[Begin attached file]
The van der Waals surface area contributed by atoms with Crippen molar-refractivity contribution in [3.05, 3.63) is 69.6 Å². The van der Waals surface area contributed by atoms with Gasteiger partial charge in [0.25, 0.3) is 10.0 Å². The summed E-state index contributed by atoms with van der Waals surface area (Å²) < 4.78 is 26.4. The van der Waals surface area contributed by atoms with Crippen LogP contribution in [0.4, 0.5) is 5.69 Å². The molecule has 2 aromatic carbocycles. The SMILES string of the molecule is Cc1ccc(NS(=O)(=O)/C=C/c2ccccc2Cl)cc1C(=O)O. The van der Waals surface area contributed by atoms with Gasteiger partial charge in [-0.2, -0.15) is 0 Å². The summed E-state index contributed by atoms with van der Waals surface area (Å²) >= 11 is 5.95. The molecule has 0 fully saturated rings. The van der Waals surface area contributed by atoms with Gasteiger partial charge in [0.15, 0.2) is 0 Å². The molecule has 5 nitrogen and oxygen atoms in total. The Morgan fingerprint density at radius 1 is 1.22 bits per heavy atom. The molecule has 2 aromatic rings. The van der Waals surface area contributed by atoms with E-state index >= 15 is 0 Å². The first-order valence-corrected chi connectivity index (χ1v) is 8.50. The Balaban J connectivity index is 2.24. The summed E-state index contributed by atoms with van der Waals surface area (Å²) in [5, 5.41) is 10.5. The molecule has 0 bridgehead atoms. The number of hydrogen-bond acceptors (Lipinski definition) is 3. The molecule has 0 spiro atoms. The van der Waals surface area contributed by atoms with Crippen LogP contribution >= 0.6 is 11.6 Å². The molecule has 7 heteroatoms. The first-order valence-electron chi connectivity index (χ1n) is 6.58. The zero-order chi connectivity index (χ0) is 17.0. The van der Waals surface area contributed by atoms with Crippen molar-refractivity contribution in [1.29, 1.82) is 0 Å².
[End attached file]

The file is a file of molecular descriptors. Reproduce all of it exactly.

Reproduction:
The van der Waals surface area contributed by atoms with Crippen molar-refractivity contribution in [3.05, 3.63) is 69.6 Å². The van der Waals surface area contributed by atoms with Gasteiger partial charge in [0.25, 0.3) is 10.0 Å². The summed E-state index contributed by atoms with van der Waals surface area (Å²) < 4.78 is 26.4. The van der Waals surface area contributed by atoms with Crippen LogP contribution in [0.4, 0.5) is 5.69 Å². The molecule has 2 aromatic carbocycles. The SMILES string of the molecule is Cc1ccc(NS(=O)(=O)/C=C/c2ccccc2Cl)cc1C(=O)O. The van der Waals surface area contributed by atoms with Gasteiger partial charge in [-0.2, -0.15) is 0 Å². The summed E-state index contributed by atoms with van der Waals surface area (Å²) >= 11 is 5.95. The molecule has 0 fully saturated rings. The van der Waals surface area contributed by atoms with Gasteiger partial charge in [0.15, 0.2) is 0 Å². The molecule has 5 nitrogen and oxygen atoms in total. The Morgan fingerprint density at radius 1 is 1.22 bits per heavy atom. The molecule has 2 aromatic rings. The van der Waals surface area contributed by atoms with E-state index >= 15 is 0 Å². The first-order valence-corrected chi connectivity index (χ1v) is 8.50. The Balaban J connectivity index is 2.24. The summed E-state index contributed by atoms with van der Waals surface area (Å²) in [5, 5.41) is 10.5. The molecule has 0 bridgehead atoms. The number of hydrogen-bond acceptors (Lipinski definition) is 3. The molecule has 0 spiro atoms. The van der Waals surface area contributed by atoms with Crippen LogP contribution >= 0.6 is 11.6 Å². The molecule has 7 heteroatoms. The first-order valence-electron chi connectivity index (χ1n) is 6.58. The zero-order chi connectivity index (χ0) is 17.0. The van der Waals surface area contributed by atoms with Crippen molar-refractivity contribution in [1.29, 1.82) is 0 Å².